Wednesday 9 December 2020
Online Arts Industry Conference
ArtsHub’s Visions 2020 conference brings together artists, arts workers and organisations from across artforms and across the country to explore our shared challenges and celebrate innovations as we move forward from this turbulent year.
This event has ended, If you have registered for tickets you will be able to access some recordings.
Visions 2020 Program
Wednesday 9 December 2020 | 11am - 3.30pm (AEDST)
Image: Sophie Cunningham & Jose Roca will discuss art’s role in change in Art and the Anthropocene.
Keynote - Hyperallergic editor: Hrag Vartanian
Session 1: The future of funding
Dr Jackie Bailey, BYP Group (Facilitator)
Shelagh Magadza, Executive Director Chamber of Arts and Culture WA
Dr Terry Wu, Board Member of ACMI (Australian Centre for the Moving Image)
What are the alternatives to government funding? We look at the state of arts funding as the arts sector develops new ways to be financially secure. From sustainable self-funding to collective arts culture banks, what are the optimistic and practical visions for a thriving arts sector?
Session 5: Art and the Anthropocene
Sophie Cunningham AM, esteemed author, editor and publisher
José Roca, Colombian curator heading the next Biennale of Sydney
With a long history of protest, the arts are now calling for action on the climate crisis and to create sustainable futures. As well as looking at reducing the impact of arts practices, the arts have a unique role in bearing witness and advocating for change. How can the arts sector respond to the crisis and mobilise audiences into action?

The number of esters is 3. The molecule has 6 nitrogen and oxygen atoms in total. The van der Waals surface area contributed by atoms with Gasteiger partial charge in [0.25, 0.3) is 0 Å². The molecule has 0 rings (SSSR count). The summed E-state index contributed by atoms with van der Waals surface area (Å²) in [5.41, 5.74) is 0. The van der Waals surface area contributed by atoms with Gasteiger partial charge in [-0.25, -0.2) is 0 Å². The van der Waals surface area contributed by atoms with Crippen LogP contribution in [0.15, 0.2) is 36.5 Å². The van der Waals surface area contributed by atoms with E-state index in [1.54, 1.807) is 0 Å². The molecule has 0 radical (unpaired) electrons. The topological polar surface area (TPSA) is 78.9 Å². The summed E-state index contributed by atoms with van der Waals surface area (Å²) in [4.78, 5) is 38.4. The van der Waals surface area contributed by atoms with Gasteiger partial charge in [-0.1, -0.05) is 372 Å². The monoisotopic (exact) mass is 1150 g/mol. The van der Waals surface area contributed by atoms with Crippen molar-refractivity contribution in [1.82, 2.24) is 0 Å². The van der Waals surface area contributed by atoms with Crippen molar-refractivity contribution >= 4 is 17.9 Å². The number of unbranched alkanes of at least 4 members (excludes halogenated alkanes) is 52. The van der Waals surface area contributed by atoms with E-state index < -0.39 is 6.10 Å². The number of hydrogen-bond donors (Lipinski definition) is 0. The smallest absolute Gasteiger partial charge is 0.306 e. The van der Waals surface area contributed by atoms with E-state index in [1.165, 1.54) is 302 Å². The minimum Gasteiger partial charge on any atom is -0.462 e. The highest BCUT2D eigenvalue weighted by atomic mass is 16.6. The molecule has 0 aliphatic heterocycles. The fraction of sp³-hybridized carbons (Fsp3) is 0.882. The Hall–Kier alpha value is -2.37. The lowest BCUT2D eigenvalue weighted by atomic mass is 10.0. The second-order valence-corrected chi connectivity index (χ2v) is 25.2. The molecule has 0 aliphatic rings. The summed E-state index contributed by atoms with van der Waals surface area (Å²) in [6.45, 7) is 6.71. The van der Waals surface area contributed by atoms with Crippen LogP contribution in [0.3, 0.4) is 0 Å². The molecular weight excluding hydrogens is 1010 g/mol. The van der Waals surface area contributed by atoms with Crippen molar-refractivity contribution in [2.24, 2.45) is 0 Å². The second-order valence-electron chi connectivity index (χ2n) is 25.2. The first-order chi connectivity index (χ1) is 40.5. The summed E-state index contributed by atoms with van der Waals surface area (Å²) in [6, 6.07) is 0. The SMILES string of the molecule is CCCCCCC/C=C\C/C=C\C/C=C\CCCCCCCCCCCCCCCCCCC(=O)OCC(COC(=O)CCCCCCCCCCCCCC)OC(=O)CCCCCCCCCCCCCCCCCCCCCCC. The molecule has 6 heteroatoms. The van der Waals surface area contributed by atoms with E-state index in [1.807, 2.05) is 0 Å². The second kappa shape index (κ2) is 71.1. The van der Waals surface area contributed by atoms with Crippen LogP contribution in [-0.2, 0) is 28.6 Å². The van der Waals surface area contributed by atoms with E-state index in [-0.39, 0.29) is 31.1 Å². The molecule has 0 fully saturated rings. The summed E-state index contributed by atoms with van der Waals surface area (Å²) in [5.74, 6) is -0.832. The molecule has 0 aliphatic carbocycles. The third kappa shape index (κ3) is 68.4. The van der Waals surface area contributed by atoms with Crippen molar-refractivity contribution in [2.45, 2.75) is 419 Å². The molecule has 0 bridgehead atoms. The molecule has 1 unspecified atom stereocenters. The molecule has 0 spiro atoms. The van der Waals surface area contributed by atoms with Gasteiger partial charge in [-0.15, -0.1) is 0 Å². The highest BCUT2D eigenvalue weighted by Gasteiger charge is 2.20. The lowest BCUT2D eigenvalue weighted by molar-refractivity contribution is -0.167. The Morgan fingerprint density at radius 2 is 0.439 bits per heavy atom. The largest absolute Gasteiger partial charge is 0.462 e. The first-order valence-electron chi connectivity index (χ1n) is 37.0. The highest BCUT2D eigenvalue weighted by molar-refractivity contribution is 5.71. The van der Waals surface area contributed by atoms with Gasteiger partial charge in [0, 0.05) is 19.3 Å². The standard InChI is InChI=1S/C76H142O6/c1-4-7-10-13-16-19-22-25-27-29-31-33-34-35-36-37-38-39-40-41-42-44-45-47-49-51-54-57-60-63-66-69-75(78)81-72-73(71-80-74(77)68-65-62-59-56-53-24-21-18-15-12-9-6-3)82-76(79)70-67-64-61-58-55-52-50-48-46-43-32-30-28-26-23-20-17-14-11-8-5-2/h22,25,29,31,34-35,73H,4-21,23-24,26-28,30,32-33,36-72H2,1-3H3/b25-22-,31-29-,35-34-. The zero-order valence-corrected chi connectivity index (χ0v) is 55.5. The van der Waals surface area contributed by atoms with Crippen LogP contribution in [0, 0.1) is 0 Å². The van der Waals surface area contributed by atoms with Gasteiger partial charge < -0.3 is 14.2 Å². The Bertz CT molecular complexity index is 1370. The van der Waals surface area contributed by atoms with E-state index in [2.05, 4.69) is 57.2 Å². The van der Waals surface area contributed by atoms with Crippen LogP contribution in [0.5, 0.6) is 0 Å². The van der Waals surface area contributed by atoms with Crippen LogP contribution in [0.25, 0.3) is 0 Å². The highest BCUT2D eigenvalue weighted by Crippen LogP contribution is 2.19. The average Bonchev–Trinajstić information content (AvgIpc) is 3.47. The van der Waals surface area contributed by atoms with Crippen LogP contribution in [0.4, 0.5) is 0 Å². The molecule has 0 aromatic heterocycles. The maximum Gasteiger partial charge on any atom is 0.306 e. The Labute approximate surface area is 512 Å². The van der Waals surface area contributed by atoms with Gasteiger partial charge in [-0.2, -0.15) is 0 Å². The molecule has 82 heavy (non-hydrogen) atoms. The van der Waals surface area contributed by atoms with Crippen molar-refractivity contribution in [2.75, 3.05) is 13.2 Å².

Session 2: Celebrating the hyperlocal
Brian Ritchie, curator of MONA FOMA and bassist of the Violent Femmes
Louise Bezzina, Artistic Director of Brisbane Festival and founder of Bleach* festival
The last year has brought us all back home and made us appreciate our own cultural backyards. From arts events inspired by bushfire to a new appreciation of community collaborations, hyperlocalism has fostered resilience and made sense of global issues. We look at how a new appreciation of homegrown arts and artists has shaped two of our biggest events, Brisbane Festival and MONA FOMA.
Locknote - Optimism
Nici Cumpston, Artistic Director of Tarnanthi (Art Gallery of South Australia)
Ben Eltham, writer and journalist at Crikey and policy expert
Session 3: Creating culturally safe arts spaces
Ana Tiwary, Diversity in Australian Media (Facilitator)
Dawn Casey, former director of the National Museum of Australia
In an art world dominated by colonial preconceptions, casual and unconscious racism can create an uncomfortable, even unsafe environment for First Nations artists and artists of colour. With the voices of activists now too loud to be ignored, how can power shift to displace the white gaze? We explore what cultural safety can look like for arts practices and decision-making.
Session 4: Post-pivot digital and access
Hanna Cormick, performing artist, curator of PLATFORM Live (Facilitator)
Gayle Kennedy, writer, editor and disability advocate
Madeleine Little, recipient: 2019 Arts Access Australia National Leadership Award
COVID-19 has pushed many of us online, with more works and events more accessible than ever before for people with a disability and for regional audiences. But while the Zoom boom has made it easier to attend, some artists and audiences continue to be excluded as accessibility is still an afterthought. As we move into a new normal, how do we make enriched accessibility a starting point for the arts?